This video is 15 full minutes of amazing. And the best part of watching is that these puppet activities will no doubt inspire kids of all ages to create their own muppet-like characters. Watch Jim Henson and muppet designer and builder Don Sahlin demonstrate how to make puppets from socks, tennis balls, cloth, wooden spoons, potatoes, and other things you can find around the house.
This pre-Sesame Street video aired on Public Television on Iowa Public Television’s Volume See kids’ show in 1969.
More about Sahlin’s work on Muppet Fandom:
He is “the inventor” of the Muppet look, from a design point of view. As discussed in the book Jim Henson’s Designs and Doodles, many of the Muppets began as Henson’s rough sketches, which Sahlin then built and modified as needed… Sahlin was known to refer to himself as the “guardian of the essence” of the Muppets.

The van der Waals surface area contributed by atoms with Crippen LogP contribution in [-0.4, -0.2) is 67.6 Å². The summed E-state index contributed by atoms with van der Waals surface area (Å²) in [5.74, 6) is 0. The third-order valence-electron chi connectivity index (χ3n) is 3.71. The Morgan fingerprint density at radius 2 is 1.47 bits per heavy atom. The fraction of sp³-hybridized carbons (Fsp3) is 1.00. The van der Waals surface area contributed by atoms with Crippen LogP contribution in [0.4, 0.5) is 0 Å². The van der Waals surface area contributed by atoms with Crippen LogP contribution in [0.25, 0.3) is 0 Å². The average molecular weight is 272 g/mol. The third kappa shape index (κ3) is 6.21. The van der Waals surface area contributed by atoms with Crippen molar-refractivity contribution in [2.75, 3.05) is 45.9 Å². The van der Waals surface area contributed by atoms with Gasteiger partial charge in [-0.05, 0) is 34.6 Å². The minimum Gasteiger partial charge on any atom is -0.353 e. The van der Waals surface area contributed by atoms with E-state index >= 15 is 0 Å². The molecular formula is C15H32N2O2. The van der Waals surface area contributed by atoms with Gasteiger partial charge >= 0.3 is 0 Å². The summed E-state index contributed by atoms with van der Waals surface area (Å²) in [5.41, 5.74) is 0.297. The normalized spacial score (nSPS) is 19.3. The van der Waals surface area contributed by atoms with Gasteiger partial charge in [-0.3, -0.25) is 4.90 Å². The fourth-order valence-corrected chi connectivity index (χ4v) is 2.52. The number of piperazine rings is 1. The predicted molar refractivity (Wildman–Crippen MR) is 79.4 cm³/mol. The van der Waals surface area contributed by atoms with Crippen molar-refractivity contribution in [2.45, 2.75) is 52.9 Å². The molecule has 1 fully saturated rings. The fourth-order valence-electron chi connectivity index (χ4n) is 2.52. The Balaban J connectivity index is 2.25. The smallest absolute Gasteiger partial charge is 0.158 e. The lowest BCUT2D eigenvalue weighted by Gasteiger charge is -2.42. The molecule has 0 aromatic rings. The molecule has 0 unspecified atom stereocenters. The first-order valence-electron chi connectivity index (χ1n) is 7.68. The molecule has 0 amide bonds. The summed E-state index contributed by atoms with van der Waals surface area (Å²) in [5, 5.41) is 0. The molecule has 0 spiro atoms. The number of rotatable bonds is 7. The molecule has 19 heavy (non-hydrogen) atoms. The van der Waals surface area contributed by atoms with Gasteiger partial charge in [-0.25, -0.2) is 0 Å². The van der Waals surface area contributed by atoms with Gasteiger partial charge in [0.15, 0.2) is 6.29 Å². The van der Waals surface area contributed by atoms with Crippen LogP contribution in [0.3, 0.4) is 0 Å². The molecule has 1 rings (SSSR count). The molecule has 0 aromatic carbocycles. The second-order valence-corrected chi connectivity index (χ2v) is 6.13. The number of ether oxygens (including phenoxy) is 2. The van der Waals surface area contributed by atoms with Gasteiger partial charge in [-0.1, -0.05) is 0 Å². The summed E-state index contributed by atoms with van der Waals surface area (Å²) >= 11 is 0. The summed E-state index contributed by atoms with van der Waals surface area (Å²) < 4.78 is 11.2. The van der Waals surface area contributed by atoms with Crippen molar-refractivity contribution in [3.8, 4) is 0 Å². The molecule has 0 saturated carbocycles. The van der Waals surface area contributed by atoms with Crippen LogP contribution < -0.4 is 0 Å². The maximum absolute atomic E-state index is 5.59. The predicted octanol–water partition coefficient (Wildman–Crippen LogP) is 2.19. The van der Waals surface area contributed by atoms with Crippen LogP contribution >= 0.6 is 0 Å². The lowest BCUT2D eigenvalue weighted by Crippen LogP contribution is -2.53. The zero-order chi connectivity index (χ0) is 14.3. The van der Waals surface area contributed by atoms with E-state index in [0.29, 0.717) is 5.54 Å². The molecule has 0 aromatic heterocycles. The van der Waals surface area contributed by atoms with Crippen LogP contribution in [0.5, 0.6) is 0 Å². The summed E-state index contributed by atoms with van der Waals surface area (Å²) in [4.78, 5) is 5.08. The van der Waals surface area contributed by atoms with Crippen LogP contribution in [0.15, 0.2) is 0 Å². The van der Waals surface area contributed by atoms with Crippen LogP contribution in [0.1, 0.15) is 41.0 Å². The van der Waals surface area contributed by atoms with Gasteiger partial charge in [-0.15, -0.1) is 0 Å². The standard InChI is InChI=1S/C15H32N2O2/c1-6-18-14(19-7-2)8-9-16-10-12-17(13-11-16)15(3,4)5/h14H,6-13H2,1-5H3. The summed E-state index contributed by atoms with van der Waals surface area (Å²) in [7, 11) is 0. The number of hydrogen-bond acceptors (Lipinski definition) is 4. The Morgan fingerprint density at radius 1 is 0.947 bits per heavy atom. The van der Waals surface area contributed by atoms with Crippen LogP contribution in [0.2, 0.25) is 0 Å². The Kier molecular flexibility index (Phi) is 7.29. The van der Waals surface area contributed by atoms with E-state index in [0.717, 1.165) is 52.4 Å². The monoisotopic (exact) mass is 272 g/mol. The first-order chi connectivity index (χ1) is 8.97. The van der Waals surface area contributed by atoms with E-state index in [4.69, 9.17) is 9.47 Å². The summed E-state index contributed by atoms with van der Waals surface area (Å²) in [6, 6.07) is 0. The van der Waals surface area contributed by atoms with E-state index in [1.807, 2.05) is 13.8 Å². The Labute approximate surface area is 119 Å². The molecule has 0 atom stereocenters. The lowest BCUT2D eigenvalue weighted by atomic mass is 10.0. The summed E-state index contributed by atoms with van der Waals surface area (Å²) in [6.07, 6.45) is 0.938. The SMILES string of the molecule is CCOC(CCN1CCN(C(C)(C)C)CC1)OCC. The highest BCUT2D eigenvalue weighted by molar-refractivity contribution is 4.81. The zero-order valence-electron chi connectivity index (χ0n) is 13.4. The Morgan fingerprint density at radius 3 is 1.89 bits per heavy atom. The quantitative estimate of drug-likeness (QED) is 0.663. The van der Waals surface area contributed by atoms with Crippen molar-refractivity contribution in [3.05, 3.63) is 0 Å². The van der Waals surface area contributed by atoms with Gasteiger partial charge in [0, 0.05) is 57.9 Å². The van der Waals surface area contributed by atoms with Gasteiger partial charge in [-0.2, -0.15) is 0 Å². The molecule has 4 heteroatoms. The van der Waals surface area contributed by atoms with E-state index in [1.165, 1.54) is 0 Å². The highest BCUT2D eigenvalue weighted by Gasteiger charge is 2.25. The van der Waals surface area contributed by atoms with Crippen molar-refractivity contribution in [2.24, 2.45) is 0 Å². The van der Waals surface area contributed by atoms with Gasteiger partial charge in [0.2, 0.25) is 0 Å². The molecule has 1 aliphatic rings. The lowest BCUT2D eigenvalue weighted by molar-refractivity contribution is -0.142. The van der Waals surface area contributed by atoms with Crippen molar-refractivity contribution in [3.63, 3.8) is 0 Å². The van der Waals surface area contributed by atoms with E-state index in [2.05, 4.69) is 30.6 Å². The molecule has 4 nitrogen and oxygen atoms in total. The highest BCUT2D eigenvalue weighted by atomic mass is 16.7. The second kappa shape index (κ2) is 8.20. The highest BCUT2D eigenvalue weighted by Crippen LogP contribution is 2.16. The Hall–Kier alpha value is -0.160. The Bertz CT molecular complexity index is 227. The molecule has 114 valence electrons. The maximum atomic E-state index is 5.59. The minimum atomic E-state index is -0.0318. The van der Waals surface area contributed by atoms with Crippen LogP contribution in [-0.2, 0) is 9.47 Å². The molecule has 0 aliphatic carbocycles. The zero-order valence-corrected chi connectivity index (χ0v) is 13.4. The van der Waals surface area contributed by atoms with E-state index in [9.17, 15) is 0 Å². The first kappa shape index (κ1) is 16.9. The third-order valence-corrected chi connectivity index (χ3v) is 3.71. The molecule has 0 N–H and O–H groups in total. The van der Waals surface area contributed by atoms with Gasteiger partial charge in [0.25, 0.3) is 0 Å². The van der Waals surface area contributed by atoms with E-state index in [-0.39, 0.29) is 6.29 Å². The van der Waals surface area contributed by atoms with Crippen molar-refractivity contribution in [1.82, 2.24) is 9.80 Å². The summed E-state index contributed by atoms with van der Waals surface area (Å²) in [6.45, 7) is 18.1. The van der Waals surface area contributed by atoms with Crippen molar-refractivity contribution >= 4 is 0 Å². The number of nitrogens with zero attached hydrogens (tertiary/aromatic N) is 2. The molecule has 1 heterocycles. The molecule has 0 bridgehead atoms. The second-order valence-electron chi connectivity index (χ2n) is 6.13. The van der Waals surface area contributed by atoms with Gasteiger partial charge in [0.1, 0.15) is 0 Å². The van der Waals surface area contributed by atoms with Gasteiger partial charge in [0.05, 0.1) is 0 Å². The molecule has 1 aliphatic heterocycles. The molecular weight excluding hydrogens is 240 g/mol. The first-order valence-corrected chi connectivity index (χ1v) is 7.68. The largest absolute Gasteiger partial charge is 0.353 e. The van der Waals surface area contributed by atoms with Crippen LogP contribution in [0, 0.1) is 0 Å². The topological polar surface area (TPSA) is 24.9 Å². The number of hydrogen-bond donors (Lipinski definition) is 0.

Beyond building specific characters, Sahlin contributed two significant concepts to the Muppet aesthetic, “the Magic Triangle” and “the Henson stitch.” The former was a simple but effective approach to positioning eyes, creating a triangle in relation to the nose and mouth. Jim Henson explained the importance of eye placement: “It would be the last thing [Sahlin] would do, and he always wanted me there, to make sure it was right for both of us — making sure the eyes had a point of focus, because without that you had no character.”
The stitch is a specific method of sewing cloth as tightly as possible so the seams would be “nearly invisible,” thus aiding the illusion of stylized “reality” when characters were filmed in close-up. This technique, dubbed the “Henson stitch” by Sahlin, does not in fact create a truly invisible seam, but worked sufficiently for television purposes (hiding, for example, the seam down the middle of Kermit the Frog’s snout).